A network meta-analysis of randomized controlled trials involving the use of secretagogues in the treatment of irritable bowel syndrome with constipation (IBS-C) found that these therapies were superior to placebo with similar efficacy, according to a study published in Gastroenterology.
While several secretagogues have been recently approved by the Food and Drug Administration (FDA), a lack of head-to-head trials led researchers to conduct a systematic review to compare the effectiveness of these agents in patients with IBS-C. They searched various databases and identified 15 randomized controlled involving 8462 patients for inclusion.
Results showed that linaclotide, lubiprostone, plecanatide, and tenapanor (not currently FDA-approved) were all found to be superior to placebo. Linaclotide at a dose of 290mcg once daily was ranked first for efficacy (based on FDA-recommended endpoint for IBS-C trials), while tenapanor 50mg twice daily ranked as most effective for bloating.
With regard to safety, compared with placebo, adverse events were significantly greater with linaclotide 290mcg and 500mcg, and plecanatide 3mg. Plecanatide 6mg was ranked first for safety. Treatment with secretagogues, apart from lubiprostone 8mcg twice daily, was commonly associated with diarrhea, while nausea was more common with lubiprostone treatment.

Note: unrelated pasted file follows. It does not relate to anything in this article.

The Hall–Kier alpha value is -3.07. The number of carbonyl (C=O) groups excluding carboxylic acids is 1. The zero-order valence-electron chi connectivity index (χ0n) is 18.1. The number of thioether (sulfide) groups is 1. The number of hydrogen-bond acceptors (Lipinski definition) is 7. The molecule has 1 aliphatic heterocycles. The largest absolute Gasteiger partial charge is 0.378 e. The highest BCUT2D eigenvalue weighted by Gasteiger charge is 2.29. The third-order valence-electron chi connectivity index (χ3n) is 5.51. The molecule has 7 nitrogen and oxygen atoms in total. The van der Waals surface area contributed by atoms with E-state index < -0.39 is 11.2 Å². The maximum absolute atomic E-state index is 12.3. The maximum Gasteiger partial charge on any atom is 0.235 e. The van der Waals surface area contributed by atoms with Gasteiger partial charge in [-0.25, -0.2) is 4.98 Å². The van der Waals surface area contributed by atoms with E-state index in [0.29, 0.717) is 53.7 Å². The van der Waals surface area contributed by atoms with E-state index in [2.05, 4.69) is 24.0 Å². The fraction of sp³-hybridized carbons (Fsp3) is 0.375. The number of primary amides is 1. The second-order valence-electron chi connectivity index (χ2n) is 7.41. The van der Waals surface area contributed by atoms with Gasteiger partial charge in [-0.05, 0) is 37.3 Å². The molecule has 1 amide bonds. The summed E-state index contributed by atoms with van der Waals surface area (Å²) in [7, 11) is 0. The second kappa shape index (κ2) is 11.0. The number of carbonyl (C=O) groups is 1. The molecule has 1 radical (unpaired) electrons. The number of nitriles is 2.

Among these agents, efficacy was found to be similar for most endpoints (abdominal pain, complete spontaneous bowel movements), however, the authors concluded “data were extracted at the 12-week time point, so the long term relative efficacy of these drugs is unknown.”
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This article originally appeared on MPR